Friday, October 27, 2017

Monarch Mine, Nevada

After leaving Sprucemont, Nevada (see the previous post), we continued up Spruce Mountain about two more miles.  The road got much rougher, although it was not nearly as difficult as we expected.  I did use four-wheel drive, and in one or two places low range, and was glad I recently added skid plates to my truck.

Our first view of the mine area included a few houses along a side road.  The area is very steep, with houses on different levels of the hillside.

Most of the buildings are frame houses, but there is one cabin made from massive logs that probably dates back to the earliest days of the mine, around 1899.

This is a true ghost town.  Many buildings are totally collapsed, and those that are still standing have a lot of damage.  Some look like they were nice at one time, but now the wallpaper is peeling and the ceilings coming down.  But, their positions high on the mountains had great views from the windows.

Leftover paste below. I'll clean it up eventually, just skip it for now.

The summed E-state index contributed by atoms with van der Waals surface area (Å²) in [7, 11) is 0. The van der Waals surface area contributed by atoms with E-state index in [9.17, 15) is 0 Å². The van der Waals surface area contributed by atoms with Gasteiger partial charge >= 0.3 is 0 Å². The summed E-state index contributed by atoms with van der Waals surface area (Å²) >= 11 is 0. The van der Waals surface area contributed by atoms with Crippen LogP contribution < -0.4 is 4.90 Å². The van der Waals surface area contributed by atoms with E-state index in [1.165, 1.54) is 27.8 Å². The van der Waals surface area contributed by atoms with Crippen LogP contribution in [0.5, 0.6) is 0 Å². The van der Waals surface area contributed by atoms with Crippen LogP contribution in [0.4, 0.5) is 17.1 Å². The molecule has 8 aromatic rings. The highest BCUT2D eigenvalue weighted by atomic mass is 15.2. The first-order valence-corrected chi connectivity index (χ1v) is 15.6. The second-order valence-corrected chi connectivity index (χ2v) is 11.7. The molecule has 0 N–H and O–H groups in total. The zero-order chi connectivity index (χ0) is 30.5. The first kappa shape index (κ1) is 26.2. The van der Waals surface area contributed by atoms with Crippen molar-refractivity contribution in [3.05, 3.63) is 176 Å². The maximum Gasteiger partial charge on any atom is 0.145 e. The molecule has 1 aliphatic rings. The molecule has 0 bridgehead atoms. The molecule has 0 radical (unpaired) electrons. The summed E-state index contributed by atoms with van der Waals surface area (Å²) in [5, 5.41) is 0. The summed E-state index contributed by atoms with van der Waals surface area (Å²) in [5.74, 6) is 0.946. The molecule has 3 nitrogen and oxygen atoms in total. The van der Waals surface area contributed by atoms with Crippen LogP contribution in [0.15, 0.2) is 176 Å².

There is a huge crumbling ore bin right in the middle of the residences, and a mine shaft nearby, so miners didn’t have to go far to work.  The gigantic timbers were held together with massive nuts, bolts, and square washers.  Now many are gone, and others are beautifully rusty.

The Monarch Mine was a big producer of lead during World War I.  According to the USGS website, 

"About $200,000 worth up to 1902; 21,000 tons ore worth $475,000 from 1919 to 1921; more production through 1952. Total production was over $1,000,000 worth, including some zinc and copper."

This photo gives some idea of how steep the mountain is, and how houses were built on plots leveled out of the hillside.  We enjoyed exploring the townsite, but didn’t stay long because snow flurries started, and we were a long way from pavement.  The Spruce Mountain mining area was well worth the visit.

I hope you enjoy the photos, but please respect the copyrights and do not use them for any purpose without permission.

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